JH: Religious liberty I suggest is grounded on a goal that civil authority is serving and subordinate to—a desirable good; a transcending truth; a social end. I argue this is forming communities of solidarity, fraternity, and charity. And such communities are to be free. In pointing to and instantiating a higher-end that the civil authority responds to, they cannot be entirely subject to or mere delegates of the state.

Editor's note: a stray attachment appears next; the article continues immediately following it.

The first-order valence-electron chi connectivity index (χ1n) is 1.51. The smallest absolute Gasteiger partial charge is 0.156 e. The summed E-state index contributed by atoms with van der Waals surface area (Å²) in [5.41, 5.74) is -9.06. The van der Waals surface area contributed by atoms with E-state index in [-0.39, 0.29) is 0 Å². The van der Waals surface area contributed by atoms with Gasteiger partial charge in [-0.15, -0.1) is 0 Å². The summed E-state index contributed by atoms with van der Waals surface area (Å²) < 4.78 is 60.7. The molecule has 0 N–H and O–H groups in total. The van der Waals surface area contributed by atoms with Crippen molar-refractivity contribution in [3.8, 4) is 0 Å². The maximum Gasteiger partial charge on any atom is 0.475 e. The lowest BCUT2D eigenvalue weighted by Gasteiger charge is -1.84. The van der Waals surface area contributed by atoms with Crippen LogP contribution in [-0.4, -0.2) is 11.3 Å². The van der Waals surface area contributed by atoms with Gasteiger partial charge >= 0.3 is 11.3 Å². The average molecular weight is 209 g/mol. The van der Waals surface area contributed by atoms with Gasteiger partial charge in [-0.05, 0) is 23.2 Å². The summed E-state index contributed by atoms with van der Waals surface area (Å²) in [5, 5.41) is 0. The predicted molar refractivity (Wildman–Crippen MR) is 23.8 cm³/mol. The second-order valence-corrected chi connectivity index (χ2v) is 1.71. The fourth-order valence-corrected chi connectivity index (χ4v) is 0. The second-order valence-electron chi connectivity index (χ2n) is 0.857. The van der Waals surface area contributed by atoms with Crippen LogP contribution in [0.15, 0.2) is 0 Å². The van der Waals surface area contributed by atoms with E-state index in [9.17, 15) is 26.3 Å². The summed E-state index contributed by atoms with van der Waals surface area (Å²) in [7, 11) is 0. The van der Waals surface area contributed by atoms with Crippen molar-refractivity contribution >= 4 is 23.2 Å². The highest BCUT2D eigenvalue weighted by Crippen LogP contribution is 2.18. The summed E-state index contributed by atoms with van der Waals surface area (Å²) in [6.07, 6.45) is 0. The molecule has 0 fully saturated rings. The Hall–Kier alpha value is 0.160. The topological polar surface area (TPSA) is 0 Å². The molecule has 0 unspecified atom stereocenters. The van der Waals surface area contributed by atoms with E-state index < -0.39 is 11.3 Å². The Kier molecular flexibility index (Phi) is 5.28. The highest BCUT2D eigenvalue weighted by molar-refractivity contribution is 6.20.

The account is ecclesiological because it starts from the Church as a kernel, setting out—as Augustine argued—a practice that should shape all of life. I then break this down further into three themes. First, religious liberty concerns pursuing the common good; it is part of the quest for human flourishing and true sociality.  Second, it concerns forming a “community of communities” (to borrow from John Neville Figgis)—the Christian tradition emphasizes a complex overlaying of associations and sites of authority. Third, religious liberty then ultimately serves this community, pursuing the common good, to live in charity in all spheres of life. As I conclude in the book, religious liberty on this account concerns participating in a divine economy of love.